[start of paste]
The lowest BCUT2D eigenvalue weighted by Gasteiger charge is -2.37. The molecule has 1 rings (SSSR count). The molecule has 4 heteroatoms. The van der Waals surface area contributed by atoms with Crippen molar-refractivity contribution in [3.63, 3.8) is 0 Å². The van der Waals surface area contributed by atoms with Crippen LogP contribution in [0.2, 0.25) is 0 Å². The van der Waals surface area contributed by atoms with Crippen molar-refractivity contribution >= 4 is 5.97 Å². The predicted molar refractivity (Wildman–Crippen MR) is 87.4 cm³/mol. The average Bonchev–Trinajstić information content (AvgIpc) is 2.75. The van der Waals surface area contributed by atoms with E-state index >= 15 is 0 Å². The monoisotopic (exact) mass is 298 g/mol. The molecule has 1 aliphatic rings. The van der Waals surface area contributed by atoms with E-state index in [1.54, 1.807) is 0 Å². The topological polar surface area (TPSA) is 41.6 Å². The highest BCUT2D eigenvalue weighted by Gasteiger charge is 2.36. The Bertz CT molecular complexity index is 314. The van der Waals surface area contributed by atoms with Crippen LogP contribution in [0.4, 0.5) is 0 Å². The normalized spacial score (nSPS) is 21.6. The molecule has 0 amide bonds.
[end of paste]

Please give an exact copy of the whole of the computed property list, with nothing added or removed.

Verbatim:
The lowest BCUT2D eigenvalue weighted by Gasteiger charge is -2.37. The molecule has 1 rings (SSSR count). The molecule has 4 heteroatoms. The van der Waals surface area contributed by atoms with Crippen molar-refractivity contribution in [3.63, 3.8) is 0 Å². The van der Waals surface area contributed by atoms with Crippen LogP contribution in [0.2, 0.25) is 0 Å². The van der Waals surface area contributed by atoms with Crippen molar-refractivity contribution >= 4 is 5.97 Å². The predicted molar refractivity (Wildman–Crippen MR) is 87.4 cm³/mol. The average Bonchev–Trinajstić information content (AvgIpc) is 2.75. The van der Waals surface area contributed by atoms with E-state index >= 15 is 0 Å². The monoisotopic (exact) mass is 298 g/mol. The molecule has 1 aliphatic rings. The van der Waals surface area contributed by atoms with E-state index in [1.54, 1.807) is 0 Å². The topological polar surface area (TPSA) is 41.6 Å². The highest BCUT2D eigenvalue weighted by Gasteiger charge is 2.36. The Bertz CT molecular complexity index is 314. The van der Waals surface area contributed by atoms with Crippen LogP contribution in [0.4, 0.5) is 0 Å². The normalized spacial score (nSPS) is 21.6. The molecule has 0 amide bonds.